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What if we could fix a broken moral compass? According to bioethicist and sociologist James J. Hughes of the Institute for Ethics and Emerging Technologies, we’re already there.
In a provocative piece published in the Washington Post last month, Hughes cites dopamine-stimulating ADHD medications as current examples of “moral enhancement,” and argues that other treatments like gene therapies and implants will soon follow, even if usage “will not be voluntary.”
If this sounds unsettling, you are not alone. Elliot Hosman of the Center for Genetics and Society, who previously spoke to BTRtoday about this “socially dangerous” slope, weighs in on Hughes’ claims.
Hosman believes that the field of behavioral genetics is fraught with biases, mishaps, and “conflicts of interest that warp the scientific process.” They assert that Hughes’ characterizations are “reductive” in the way that they misrepresent the nuances of the field; while Hughes believes that “criminality” and “sexual promiscuity” are genetically predetermined, Hosman insists that this is contradicted by both genetics and the social sciences. They further warn of “genetic determinism,” the notion that there is “inherent value” in certain types of people, based on race, class, and gender.
Hosman feels that Hughes “falls prey to a binary of humanity”: those with a “broken moral compass” who must be fixed or destroyed, and those who simply need a moral “tune up.” It’s a creepy dichotomy, and one that “maps closely onto the ideology of eugenic progressives in the early 20th century, the ones who inspired Hitler’s social and biological engineering project.”
These “progressives” saw the world divided into two camps: the “weak and feeble-minded” who were forced to be sterilized, incarcerated, or institutionalized, and the “eugenically fit” who were encouraged to breed more and “improve the human species.”
Hosman is skeptical of moral enhancement via medical intervention, not because it’s “bad for our character,” as Hughes posits, but because of the political and social assumptions that drive it, “the powerful social and political influences on ‘moral behavior’ that it helps us ignore.” Who decides what is good and bad, and even so, what is that person or entity’s agenda?
“Reading the news, I do see a clear pattern of human rights being suppressed to prioritize the rights of multinational corporations,” Hosman explains, “including many pharmaceutical and biotechnology companies.” These companies are deeply engaged in “competitive pipelines driven by patent battles and profit margins,” and as such, they cannot be trusted.
This might bring to mind the nightmarish science fiction of “RoboCop,” where a brain-dead police officer is programmed to serve again, only this time as a robot, entirely against his will. The irony of the film is that RoboCop is doing good, but it’s against his own well-being. It’s “good” dictated by the shadowy OCP Corporation, and what does a corporation know about morality?
BTRtoday caught up with Michael Miner, who co-wrote the 1987 classic.
“Better and worse are such relative terms,” he says. “I am suspect of both optimists and pessimists.”
Miner, who is also a photographer, describes himself as a reactionary, one who protests against the “insane optimism which has enshrined the new sciences of telecommunications, neuromarketing, and eternal warfare.”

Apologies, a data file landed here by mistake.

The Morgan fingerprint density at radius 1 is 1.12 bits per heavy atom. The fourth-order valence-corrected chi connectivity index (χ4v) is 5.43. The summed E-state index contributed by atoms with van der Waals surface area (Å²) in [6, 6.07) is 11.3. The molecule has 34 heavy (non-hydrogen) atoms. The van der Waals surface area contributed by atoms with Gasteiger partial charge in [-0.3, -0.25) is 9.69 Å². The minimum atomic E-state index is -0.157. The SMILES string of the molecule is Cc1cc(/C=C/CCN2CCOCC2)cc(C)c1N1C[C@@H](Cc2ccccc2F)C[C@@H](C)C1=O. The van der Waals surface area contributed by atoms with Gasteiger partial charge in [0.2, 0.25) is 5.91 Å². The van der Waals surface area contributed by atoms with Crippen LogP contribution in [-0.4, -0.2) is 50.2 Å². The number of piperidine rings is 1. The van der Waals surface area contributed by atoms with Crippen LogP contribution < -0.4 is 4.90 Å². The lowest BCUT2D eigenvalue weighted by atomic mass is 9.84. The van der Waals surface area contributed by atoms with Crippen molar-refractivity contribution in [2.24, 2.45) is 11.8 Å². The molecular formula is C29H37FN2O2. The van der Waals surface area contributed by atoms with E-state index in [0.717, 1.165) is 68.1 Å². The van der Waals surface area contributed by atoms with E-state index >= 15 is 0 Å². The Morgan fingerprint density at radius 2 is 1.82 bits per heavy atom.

He argues that there are no absolutes. Human character is “constantly being redefined, specifically by modernists and post-modernists, who have a disdain for history and want to end it.” The moral code fluctuates with the times.
“Cannibalism and incest have been acceptable practices in certain communities,” he points out. “And where do we draw the line? Kosher crickets? Dog burritos?”
If there is such a thing as a universal code, Miner believes it must evolve within our cultures.
“I am not a strict interpreter, like the odious but dead Antonin Scalia,” he says. “Personal sexual and social preferences must be respected, but there is a reason why ‘thou shalt not kill’ has stuck around for so long.”
He believes that moral enhancement is ultimately fueled by profits and scientism. It takes someone who was just a “bad Billy” in the 1950s or ’60s, to be diagnosed now as non-conformist. In Miner’s eyes, “non-conformity is bad for business and bad for ‘progress.'”
Hosman agrees. “When we say that a person is internally deficient as evidenced by their ‘anti-social’ behavior,” they explain, “we are actively hiding the actions of institutions and powerful elites who benefit disproportionally from social engineering programs.” These forces are designing and selling new ways of controlling the masses, and at what cost?
Hosman believes that we are ignoring daily injustices like poverty, crime, mental health, disability, cruelty, and hate, and scapegoating individuals who are already in need. Morality is a complex social, economic, and political issue, and the solution lies in communal behavior, not “hyped pseudo-science.”
It is up to us, therefore, to stand against the corporate elites, be they OCP or Big Pharma. “Our greatest moral challenge is in improving the morality of the institutions that make up our social reality,” Hosman says.
Miner is slightly more Zen about it.
“Clearly, the Hindi age of Kali Yuga is upon us,” he says, referring to the turbulent and demonic final stage of the world’s evolution. But even that will pass, he insists, and we’ll once again be among gods and goddesses in a quest for meaning.
“I think time is a circle, not an arrow,” Miner says. “The next turn in the curve will be very interesting.”